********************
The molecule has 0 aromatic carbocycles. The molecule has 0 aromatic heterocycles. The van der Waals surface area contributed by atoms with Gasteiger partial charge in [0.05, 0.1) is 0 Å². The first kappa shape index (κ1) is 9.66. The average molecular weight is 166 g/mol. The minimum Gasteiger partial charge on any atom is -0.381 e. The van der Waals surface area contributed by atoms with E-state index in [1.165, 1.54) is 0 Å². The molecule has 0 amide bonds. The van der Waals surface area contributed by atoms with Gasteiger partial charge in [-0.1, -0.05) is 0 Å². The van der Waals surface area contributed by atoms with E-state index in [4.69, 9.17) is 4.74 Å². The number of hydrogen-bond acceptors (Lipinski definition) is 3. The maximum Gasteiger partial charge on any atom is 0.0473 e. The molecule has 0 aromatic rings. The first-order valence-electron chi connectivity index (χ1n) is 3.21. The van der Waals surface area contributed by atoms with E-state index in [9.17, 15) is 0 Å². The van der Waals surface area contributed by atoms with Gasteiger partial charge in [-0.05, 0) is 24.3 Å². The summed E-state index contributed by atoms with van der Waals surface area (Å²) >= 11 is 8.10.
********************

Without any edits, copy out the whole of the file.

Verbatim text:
The molecule has 0 aromatic carbocycles. The molecule has 0 aromatic heterocycles. The van der Waals surface area contributed by atoms with Gasteiger partial charge in [0.05, 0.1) is 0 Å². The first kappa shape index (κ1) is 9.66. The average molecular weight is 166 g/mol. The minimum Gasteiger partial charge on any atom is -0.381 e. The van der Waals surface area contributed by atoms with E-state index in [1.165, 1.54) is 0 Å². The molecule has 0 amide bonds. The van der Waals surface area contributed by atoms with Gasteiger partial charge in [-0.1, -0.05) is 0 Å². The van der Waals surface area contributed by atoms with E-state index in [4.69, 9.17) is 4.74 Å². The number of hydrogen-bond acceptors (Lipinski definition) is 3. The maximum Gasteiger partial charge on any atom is 0.0473 e. The molecule has 0 aromatic rings. The first-order valence-electron chi connectivity index (χ1n) is 3.21. The van der Waals surface area contributed by atoms with E-state index in [9.17, 15) is 0 Å². The van der Waals surface area contributed by atoms with Gasteiger partial charge in [-0.05, 0) is 24.3 Å². The summed E-state index contributed by atoms with van der Waals surface area (Å²) >= 11 is 8.10.